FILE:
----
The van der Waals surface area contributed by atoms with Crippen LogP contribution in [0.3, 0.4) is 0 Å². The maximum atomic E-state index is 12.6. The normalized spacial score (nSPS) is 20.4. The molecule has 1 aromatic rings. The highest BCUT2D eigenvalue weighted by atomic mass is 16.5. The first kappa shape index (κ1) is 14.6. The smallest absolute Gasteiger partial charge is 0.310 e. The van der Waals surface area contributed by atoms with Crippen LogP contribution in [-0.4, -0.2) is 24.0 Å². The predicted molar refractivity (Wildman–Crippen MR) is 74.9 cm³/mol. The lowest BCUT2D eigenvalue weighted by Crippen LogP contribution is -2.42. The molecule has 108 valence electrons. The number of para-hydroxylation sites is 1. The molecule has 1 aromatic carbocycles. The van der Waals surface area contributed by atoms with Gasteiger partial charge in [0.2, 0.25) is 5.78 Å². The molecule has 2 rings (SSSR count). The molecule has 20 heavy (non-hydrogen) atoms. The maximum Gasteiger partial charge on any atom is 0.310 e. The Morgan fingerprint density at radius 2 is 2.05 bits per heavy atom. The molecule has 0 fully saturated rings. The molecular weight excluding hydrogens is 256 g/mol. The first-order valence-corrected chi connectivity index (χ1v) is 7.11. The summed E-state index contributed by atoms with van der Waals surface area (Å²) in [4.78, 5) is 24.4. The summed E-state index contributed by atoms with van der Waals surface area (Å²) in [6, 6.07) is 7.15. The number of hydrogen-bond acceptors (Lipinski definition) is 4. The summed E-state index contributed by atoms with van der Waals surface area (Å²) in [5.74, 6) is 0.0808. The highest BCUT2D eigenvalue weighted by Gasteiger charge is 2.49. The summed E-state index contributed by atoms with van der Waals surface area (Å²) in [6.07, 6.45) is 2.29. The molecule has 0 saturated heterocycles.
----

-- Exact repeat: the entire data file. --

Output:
The van der Waals surface area contributed by atoms with Crippen LogP contribution in [0.3, 0.4) is 0 Å². The maximum atomic E-state index is 12.6. The normalized spacial score (nSPS) is 20.4. The molecule has 1 aromatic rings. The highest BCUT2D eigenvalue weighted by atomic mass is 16.5. The first kappa shape index (κ1) is 14.6. The smallest absolute Gasteiger partial charge is 0.310 e. The van der Waals surface area contributed by atoms with Crippen LogP contribution in [-0.4, -0.2) is 24.0 Å². The predicted molar refractivity (Wildman–Crippen MR) is 74.9 cm³/mol. The lowest BCUT2D eigenvalue weighted by Crippen LogP contribution is -2.42. The molecule has 108 valence electrons. The number of para-hydroxylation sites is 1. The molecule has 1 aromatic carbocycles. The van der Waals surface area contributed by atoms with Gasteiger partial charge in [0.2, 0.25) is 5.78 Å². The molecule has 2 rings (SSSR count). The molecule has 20 heavy (non-hydrogen) atoms. The maximum Gasteiger partial charge on any atom is 0.310 e. The Morgan fingerprint density at radius 2 is 2.05 bits per heavy atom. The molecule has 0 fully saturated rings. The molecular weight excluding hydrogens is 256 g/mol. The first-order valence-corrected chi connectivity index (χ1v) is 7.11. The summed E-state index contributed by atoms with van der Waals surface area (Å²) in [4.78, 5) is 24.4. The summed E-state index contributed by atoms with van der Waals surface area (Å²) in [6, 6.07) is 7.15. The number of hydrogen-bond acceptors (Lipinski definition) is 4. The summed E-state index contributed by atoms with van der Waals surface area (Å²) in [5.74, 6) is 0.0808. The highest BCUT2D eigenvalue weighted by Gasteiger charge is 2.49. The summed E-state index contributed by atoms with van der Waals surface area (Å²) in [6.07, 6.45) is 2.29. The molecule has 0 saturated heterocycles.